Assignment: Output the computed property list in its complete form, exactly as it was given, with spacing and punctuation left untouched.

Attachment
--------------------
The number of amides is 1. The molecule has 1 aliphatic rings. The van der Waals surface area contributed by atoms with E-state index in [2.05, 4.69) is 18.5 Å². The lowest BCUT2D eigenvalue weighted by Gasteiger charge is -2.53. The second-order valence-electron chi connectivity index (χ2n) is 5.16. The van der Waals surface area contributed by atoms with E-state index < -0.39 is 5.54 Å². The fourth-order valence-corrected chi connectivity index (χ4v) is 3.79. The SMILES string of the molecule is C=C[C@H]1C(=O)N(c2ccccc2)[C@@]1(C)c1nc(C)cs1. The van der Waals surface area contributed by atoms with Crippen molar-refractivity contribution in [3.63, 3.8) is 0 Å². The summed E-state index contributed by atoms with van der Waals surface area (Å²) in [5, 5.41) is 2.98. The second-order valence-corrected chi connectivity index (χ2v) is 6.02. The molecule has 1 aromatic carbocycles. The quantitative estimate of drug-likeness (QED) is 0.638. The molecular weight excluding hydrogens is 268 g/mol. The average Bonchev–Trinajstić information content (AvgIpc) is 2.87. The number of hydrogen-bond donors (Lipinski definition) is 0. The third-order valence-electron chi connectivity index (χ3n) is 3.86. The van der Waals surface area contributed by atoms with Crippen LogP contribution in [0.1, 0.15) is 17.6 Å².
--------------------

The number of amides is 1. The molecule has 1 aliphatic rings. The van der Waals surface area contributed by atoms with E-state index in [2.05, 4.69) is 18.5 Å². The lowest BCUT2D eigenvalue weighted by Gasteiger charge is -2.53. The second-order valence-electron chi connectivity index (χ2n) is 5.16. The van der Waals surface area contributed by atoms with E-state index < -0.39 is 5.54 Å². The fourth-order valence-corrected chi connectivity index (χ4v) is 3.79. The SMILES string of the molecule is C=C[C@H]1C(=O)N(c2ccccc2)[C@@]1(C)c1nc(C)cs1. The van der Waals surface area contributed by atoms with Crippen molar-refractivity contribution in [3.63, 3.8) is 0 Å². The summed E-state index contributed by atoms with van der Waals surface area (Å²) in [5, 5.41) is 2.98. The second-order valence-corrected chi connectivity index (χ2v) is 6.02. The molecule has 1 aromatic carbocycles. The quantitative estimate of drug-likeness (QED) is 0.638. The molecular weight excluding hydrogens is 268 g/mol. The average Bonchev–Trinajstić information content (AvgIpc) is 2.87. The number of hydrogen-bond donors (Lipinski definition) is 0. The third-order valence-electron chi connectivity index (χ3n) is 3.86. The van der Waals surface area contributed by atoms with Crippen LogP contribution in [0.1, 0.15) is 17.6 Å².